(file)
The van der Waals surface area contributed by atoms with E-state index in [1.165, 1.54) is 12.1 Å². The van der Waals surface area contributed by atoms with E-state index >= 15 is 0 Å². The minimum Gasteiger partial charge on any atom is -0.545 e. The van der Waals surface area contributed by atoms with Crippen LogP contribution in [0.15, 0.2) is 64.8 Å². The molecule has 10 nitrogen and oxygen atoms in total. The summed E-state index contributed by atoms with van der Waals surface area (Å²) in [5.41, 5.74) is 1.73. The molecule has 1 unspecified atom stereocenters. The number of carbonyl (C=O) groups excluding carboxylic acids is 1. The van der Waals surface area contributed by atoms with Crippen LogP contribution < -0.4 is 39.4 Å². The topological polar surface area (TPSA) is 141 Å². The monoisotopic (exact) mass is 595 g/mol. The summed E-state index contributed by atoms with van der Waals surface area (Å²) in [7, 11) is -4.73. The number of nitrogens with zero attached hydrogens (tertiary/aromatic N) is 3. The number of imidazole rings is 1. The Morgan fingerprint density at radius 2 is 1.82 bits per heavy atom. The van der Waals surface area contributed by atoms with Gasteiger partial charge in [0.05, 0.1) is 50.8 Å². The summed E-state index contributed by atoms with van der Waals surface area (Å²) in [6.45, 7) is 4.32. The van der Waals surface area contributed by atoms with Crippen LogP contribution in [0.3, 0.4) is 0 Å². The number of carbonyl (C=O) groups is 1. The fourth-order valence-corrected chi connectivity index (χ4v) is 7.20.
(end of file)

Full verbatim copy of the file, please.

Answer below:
The van der Waals surface area contributed by atoms with E-state index in [1.165, 1.54) is 12.1 Å². The van der Waals surface area contributed by atoms with E-state index >= 15 is 0 Å². The minimum Gasteiger partial charge on any atom is -0.545 e. The van der Waals surface area contributed by atoms with Crippen LogP contribution in [0.15, 0.2) is 64.8 Å². The molecule has 10 nitrogen and oxygen atoms in total. The summed E-state index contributed by atoms with van der Waals surface area (Å²) in [5.41, 5.74) is 1.73. The molecule has 1 unspecified atom stereocenters. The number of carbonyl (C=O) groups excluding carboxylic acids is 1. The van der Waals surface area contributed by atoms with Crippen LogP contribution < -0.4 is 39.4 Å². The topological polar surface area (TPSA) is 141 Å². The monoisotopic (exact) mass is 595 g/mol. The summed E-state index contributed by atoms with van der Waals surface area (Å²) in [7, 11) is -4.73. The number of nitrogens with zero attached hydrogens (tertiary/aromatic N) is 3. The number of imidazole rings is 1. The Morgan fingerprint density at radius 2 is 1.82 bits per heavy atom. The van der Waals surface area contributed by atoms with Gasteiger partial charge in [0.05, 0.1) is 50.8 Å². The summed E-state index contributed by atoms with van der Waals surface area (Å²) in [6.45, 7) is 4.32. The van der Waals surface area contributed by atoms with Crippen LogP contribution in [0.3, 0.4) is 0 Å². The number of carbonyl (C=O) groups is 1. The fourth-order valence-corrected chi connectivity index (χ4v) is 7.20.